Pistachio Nuts Are Bad For Dogs!
The most common question asked by pet owners is “Are Pistachio Nuts Bad For My Dog?”
There are several reasons why it is very dangerous for your dog to consume these nuts. If your dog eats them, then they will get sick and die. These nuts contain high amounts of arsenic, cadmium, lead and other toxic substances. They can cause cancer and other diseases.
How Do Pistachio Nuts Cause Cancer?
These nuts contain high levels of arsenic, which causes cancer. According to the American Association for Cancer Research (AACR), there is no safe level of exposure to arsenic. Arsenic poisoning affects the liver, lungs, bones and skin. The poison accumulates in body tissues over time causing damage to organs like kidneys, brain and heart.
Arsenic poisoning can affect any animal including humans. Animals exposed to high levels of arsenic may develop symptoms such as nausea, vomiting, diarrhea, weakness or even death. Some animals may experience only mild signs while others suffer from fatal effects. The toxin is found naturally in soil and water but it is especially concentrated in contaminated groundwater near mines where arsenic is mined for its valuable ore form.
In the United States, there are currently no federal laws that require testing of groundwater near mining operations.
How Many Pistachios Are Toxic?
If you own a dog or cat then it is best to keep them away from all types of nuts. One pistachio nut may be enough to kill your small dog or cat. Large dogs would need to eat more than a handful of nuts to suffer from acute toxicity. Typically, larger dogs can eat more than their smaller cousins. The signs of pistachio poisoning in dogs includes diarrhea, vomiting and abdominal pains. In severe cases your pet may require hospitalization for dehydration if they are not peeing or pooping. They may suffer from tremors, seizures and may even go into a coma at times.
Treatment Is Initial Is Aimed At Treating The Symptoms
The good news is that most dogs do survive a pistachio induced poisoning. The American Society for the Prevention of Cruelty to Animals (ASPCA) has treated several dogs for pistachio toxicity at its Animal Poison Control Center. Each case was resolved with hospitalization and supportive care. The average hospital stay is around 3-5 days.
Hospitalization is necessary to monitor vital signs and provide fluids and nutrients intravenously.
Once your pet has been treated, they will need to be supervised while eating for the next few days. This allows close observation to prevent the ingestion of additional toxic foods.
Dangerous Foods For Dogs
Foods are not the only things that can make your dog sick. Your pet can also suffer from toxic poisoning from common household items. These may include air fresheners, shampoos, waxes, oils, antifreeze, car battery acid and flea and tick treatments.
If you suspect your dog has ingested any of these toxins, call the Animal Poison Control Center (APCC) immediately at their 24-hour hotline:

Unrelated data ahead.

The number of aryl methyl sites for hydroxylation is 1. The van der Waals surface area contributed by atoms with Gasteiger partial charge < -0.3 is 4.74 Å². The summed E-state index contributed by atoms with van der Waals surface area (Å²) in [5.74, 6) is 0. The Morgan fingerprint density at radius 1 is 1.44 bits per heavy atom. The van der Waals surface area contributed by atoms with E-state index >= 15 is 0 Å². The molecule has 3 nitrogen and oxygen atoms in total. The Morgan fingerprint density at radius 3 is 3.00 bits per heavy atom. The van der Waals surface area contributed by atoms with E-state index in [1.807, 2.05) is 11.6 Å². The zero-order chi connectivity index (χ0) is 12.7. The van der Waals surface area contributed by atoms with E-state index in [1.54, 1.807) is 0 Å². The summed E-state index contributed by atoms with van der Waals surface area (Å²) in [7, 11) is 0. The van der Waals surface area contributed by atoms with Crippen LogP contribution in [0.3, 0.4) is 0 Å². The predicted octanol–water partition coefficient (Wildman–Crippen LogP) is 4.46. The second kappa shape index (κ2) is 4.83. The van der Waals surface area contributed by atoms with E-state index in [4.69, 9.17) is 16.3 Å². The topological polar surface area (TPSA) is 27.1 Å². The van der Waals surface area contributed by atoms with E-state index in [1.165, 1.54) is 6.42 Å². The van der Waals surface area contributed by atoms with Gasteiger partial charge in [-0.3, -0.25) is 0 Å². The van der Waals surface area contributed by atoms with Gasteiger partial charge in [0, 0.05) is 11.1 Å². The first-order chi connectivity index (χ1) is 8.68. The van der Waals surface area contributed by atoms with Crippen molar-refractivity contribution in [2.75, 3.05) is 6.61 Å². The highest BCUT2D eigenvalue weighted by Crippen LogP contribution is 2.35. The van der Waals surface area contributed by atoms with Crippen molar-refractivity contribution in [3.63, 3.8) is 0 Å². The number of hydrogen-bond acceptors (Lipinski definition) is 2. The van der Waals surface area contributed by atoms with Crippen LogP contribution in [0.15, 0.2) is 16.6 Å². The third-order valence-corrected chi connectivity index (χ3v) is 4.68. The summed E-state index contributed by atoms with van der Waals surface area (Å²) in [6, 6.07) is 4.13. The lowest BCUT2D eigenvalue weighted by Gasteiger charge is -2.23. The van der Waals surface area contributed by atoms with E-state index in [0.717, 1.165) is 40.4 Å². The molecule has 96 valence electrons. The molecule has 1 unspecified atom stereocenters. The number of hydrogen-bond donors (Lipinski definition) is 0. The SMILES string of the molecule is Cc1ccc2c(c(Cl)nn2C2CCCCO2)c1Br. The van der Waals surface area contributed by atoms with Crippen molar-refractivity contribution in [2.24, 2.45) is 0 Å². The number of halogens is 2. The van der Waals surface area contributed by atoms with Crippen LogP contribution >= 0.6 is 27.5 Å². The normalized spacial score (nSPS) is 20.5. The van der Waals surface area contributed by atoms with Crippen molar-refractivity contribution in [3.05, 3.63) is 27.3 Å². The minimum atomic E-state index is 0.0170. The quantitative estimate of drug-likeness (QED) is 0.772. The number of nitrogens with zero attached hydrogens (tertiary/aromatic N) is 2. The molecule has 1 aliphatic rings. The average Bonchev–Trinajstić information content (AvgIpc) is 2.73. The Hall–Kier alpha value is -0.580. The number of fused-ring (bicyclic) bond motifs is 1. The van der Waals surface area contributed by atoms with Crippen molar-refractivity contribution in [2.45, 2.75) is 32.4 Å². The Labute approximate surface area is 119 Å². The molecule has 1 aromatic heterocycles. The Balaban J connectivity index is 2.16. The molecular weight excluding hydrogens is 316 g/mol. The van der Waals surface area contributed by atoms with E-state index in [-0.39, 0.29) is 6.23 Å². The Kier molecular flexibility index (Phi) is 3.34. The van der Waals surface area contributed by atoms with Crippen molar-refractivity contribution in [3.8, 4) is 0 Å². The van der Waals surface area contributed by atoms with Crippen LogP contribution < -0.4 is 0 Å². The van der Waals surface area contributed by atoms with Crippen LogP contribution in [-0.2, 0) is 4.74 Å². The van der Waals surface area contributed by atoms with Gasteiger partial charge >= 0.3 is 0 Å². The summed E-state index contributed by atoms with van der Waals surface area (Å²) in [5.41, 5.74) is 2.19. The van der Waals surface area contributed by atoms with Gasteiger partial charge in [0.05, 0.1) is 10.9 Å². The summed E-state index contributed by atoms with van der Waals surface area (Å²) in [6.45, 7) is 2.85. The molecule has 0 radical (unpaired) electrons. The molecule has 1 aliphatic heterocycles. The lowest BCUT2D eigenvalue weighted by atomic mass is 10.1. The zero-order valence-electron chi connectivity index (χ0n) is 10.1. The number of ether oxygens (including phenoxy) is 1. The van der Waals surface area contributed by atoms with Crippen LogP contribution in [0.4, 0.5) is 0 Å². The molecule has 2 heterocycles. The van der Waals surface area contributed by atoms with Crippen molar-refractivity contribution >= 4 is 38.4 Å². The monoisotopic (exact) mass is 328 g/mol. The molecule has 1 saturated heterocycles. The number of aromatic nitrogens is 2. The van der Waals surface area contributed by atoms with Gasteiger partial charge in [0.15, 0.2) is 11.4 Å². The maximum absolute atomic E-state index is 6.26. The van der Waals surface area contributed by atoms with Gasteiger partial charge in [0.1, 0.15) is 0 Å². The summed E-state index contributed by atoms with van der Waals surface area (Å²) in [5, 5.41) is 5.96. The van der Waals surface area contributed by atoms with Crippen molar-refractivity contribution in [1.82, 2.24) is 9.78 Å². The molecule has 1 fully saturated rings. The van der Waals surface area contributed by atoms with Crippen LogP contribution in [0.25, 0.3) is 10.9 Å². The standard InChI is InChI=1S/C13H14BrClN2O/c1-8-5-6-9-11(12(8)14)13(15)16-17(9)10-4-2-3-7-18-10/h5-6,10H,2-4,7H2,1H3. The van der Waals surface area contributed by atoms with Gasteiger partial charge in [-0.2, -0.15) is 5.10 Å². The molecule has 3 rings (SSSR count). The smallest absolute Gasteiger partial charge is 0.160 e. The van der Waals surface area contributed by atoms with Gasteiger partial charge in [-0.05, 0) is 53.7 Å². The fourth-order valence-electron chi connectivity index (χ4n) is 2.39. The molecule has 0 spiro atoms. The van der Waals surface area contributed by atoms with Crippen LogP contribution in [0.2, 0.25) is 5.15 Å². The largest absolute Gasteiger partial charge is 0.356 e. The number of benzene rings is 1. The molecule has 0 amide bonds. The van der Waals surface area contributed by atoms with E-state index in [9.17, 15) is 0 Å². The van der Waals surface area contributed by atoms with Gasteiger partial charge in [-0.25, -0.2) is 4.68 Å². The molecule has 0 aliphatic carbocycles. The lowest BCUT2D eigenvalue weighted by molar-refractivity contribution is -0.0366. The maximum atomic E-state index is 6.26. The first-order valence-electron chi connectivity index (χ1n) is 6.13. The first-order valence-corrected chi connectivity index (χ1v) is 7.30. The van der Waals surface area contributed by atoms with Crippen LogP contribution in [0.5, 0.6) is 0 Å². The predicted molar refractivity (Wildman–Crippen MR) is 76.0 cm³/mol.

The APCC database includes information on over-the-counter and prescription drugs, plants and molds, chemicals and more. This provides veterinary on-call physicians the information they need to give your pet the immediate care it needs.
The Animal Poison Control Center offers confidential advice and treatment options. It is available 24-hours a day, 365 days a year. Treatment cost is based on your contract with the APCC.
A Note About Walnuts
While all nuts should be kept away from your pets, walnuts in particular must be treated with care. The exact type of toxin found within the walnut hull is unknown. It is likely a combination of different chemicals that cause illness and death in animals. Clinical signs of walnut poisoning are salivation, weakness, depression, vomiting, diarrhea, trouble walking, tremors, seizures and death.
In 2006 the Animal Poison Control Center received 7,061 calls concerning animal poisonings.
While most pets survive their brush with death, it is always best to keep all nuts and foods that are not specifically designed for pets away from them.
Keeping these potentially dangerous food items away from your pets will not only keep them safe but also save you a trip to the emergency room.
› Pistachios Bad For Dogs
Sources & references used in this article:
- Mediterranean nuts: origins, ancient medicinal benefits and symbolism (P Casas-Agustench, A Salas-Huetos… – Public health …, 2011 – cambridge.org)
- Application of drying technology to control aflatoxins in foods and feeds: a review (P Danziger – 2006 – Penguin)
- Food incidents: lessons from the past and anticipating the future (N Chiewchan, AS Mujumdar, S Devahastin – Drying Technology, 2015 – Taylor & Francis)
- … , Corn Flakes, and Dry-Roasted, Shelled Pistachios at 4ºC and 23ºCSurvival and virulence of Listeria monocytogenes on chocolate liquor, corn flakes and pistachios (JA Hudson, M Thomas, P Brereton – New Food, 2016 – core.ac.uk)
- Nuts and grains: microbiology and preharvest contamination risks (V Ly, V Parreira… – Journal of Food …, 2020 – meridian.allenpress.com)